Nearly one hundred years ago, on November 9th, 1923, Germany withstood the attempt of Adolf Hitler’s Nazi party to overthrow the German government in a violent coup. Just two years ago, on January 6th, 2021, the United States survived a similar attempt by domestic right-wing extremists to prevent the newly elected American President Joe Biden from being certified as the winner of the 2020 presidential election.
Juxtaposing these two notorious events in German and American history is instructive, for it reveals not only how the German past sheds light on the American present, but how American history is itself marked by its own fascist tendencies.
Our new edited volume, Fascism in America: Past and Present, gathers scholars from the fields of German and U. S. history to weigh in on a question that has preoccupied a growing international audience since the election of Donald Trump as 45th U.S. President in 2016: is the United States in danger of succumbing to fascism? Not surprisingly, liberal commentators have disagreed profoundly on this question, with “alarmists” and “skeptics” debating each others’ positions in a wave of books, essays, op-eds, and social media posts. Right-wing responses, meanwhile, prefer to attempt to shut down such questions altogether. To date, this so-called “Fascism Debate” remains unresolved. Our book, Fascism in America: Past and Present, seeks to rectify this situation.
The volume’s twelve essays – together with our introduction, and an epilogue by Ruth Ben-Ghiat – represent the first collective scholarly effort to intervene in the debate by examining both the historical roots and recent manifestations of fascism in the United States. The volume’s contributors provide empirically grounded answers to a series of crucial questions.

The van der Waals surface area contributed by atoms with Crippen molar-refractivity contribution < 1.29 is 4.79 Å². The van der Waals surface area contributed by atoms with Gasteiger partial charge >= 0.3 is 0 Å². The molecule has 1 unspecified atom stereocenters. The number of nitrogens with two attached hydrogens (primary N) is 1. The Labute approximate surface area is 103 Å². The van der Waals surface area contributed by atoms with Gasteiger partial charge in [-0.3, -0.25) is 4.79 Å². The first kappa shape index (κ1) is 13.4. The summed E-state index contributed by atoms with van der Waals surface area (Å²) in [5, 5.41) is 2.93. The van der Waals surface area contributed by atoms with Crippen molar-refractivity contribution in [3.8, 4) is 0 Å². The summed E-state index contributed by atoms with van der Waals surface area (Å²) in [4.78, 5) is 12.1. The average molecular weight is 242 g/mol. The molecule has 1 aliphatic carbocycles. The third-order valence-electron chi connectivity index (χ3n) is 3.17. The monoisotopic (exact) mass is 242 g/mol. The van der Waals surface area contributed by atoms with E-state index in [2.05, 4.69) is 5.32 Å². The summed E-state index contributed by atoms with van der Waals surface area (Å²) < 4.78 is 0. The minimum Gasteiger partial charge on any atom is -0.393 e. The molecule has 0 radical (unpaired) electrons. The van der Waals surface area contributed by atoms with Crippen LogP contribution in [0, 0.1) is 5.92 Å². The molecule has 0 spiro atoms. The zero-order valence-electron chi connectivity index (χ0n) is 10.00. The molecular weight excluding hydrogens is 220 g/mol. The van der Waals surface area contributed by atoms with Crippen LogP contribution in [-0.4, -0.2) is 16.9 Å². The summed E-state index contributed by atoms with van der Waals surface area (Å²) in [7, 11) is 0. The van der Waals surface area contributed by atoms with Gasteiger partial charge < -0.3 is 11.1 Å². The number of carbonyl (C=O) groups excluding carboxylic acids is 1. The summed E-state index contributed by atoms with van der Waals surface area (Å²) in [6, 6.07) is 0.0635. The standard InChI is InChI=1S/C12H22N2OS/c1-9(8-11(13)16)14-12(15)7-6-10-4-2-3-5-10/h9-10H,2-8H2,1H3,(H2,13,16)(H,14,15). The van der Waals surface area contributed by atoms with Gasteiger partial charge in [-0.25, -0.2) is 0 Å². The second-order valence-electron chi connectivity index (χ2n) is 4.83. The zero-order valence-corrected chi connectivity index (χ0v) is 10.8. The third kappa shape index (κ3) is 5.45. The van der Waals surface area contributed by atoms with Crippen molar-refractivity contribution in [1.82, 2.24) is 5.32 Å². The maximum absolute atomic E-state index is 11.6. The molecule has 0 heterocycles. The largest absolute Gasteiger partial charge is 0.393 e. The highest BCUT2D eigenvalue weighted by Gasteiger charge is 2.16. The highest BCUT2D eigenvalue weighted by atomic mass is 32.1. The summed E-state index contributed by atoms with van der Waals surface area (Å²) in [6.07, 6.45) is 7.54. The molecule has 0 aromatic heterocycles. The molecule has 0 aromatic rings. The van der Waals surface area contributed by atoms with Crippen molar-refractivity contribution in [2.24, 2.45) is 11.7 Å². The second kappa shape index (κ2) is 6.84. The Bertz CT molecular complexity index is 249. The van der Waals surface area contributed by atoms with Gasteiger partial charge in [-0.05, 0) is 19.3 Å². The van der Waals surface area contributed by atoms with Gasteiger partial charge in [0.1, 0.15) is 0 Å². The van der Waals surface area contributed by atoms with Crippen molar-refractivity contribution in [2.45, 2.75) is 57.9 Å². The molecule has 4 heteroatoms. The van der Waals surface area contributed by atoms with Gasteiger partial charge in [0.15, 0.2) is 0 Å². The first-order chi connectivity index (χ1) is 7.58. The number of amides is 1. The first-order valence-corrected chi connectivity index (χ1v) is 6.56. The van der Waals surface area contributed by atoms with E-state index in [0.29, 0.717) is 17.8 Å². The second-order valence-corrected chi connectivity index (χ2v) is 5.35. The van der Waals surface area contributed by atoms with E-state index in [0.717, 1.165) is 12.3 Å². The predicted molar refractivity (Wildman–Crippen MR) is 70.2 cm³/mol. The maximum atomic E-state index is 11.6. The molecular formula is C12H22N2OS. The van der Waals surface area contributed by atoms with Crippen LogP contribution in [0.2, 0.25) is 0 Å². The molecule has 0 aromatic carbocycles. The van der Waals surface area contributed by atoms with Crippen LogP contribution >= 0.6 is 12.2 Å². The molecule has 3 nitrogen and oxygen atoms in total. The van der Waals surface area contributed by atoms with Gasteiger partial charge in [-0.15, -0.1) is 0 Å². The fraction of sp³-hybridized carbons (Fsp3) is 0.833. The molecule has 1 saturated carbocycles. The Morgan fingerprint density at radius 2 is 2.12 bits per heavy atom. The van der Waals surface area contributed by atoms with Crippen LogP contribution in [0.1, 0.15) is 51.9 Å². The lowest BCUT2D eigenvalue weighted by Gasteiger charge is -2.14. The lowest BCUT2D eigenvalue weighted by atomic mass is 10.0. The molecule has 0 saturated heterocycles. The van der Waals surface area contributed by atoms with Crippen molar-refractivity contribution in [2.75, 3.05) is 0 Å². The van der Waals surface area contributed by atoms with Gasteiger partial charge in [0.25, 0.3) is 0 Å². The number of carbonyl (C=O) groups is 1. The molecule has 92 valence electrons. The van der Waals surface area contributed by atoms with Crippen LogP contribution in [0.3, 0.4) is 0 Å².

One set of questions is primarily historical: Does the United States have its own distinct fascist tradition? If so, can it be viewed as having foreign or domestic origins? If domestic, which homegrown political traditions have contributed to American fascism? Is American fascism best understood as circumscribed within the “classical” fascist interwar era, or does it have its own, different, temporal trajectory? Are the post-World-War-II and now especially post–Cold War activities of extreme right-wing groups in America best understood within, or outside, the transnational fascist tradition? To what degree is the concept of fascism essential or peripheral to the American historical experience? And, ultimately, how serious is this historical threat for Americans and, indeed, for the world today?
A second set of questions is more self-reflexive: How have competing political agendas, historical memories, affective emotions, and rhetorical strategies created different discourses about fascism in this country? How have these discourses positively or adversely shaped our understanding of the history of American identity? How have the discourses on American fascism shaped our ability to “objectively” diagnose present-day political realities, and do these discourses help or hinder the political agendas of the groups that engage in them?
Fascism in America addresses these questions in four sections. The first, “Strategic Thinking about Fascism,” offers chapters by Geoff Eley, Thomas Weber, Matthew Specter and Varsha Venkatasubramanian. Part II, “Homegrown Nazis,” includes contributions by Linda Gordon, Bradley W. Hart, and Richard Steigmann-Gall. Part III addresses “White Antidemocratic Violence and Black Antifascist Activism” with chapters by Alexander Reid Ross, Anna F. Duensing, and Ousmane K. Power-Greene. The last section, Part IV, focuses on “Countering Fascism in Culture and Policy” (with essays by Gavriel D. Rosenfeld, Marla Stone, and Cynthia Miller-Idriss).
In the coming months, each of our authors will contribute to this blog page from their respective areas of expertise. Each scholar will offer a personal set of insights about how their chapters break new ground in reframing the historical narrative of this country toward a more honest and equitable reckoning with its past. We look forward to sharing their updates with you.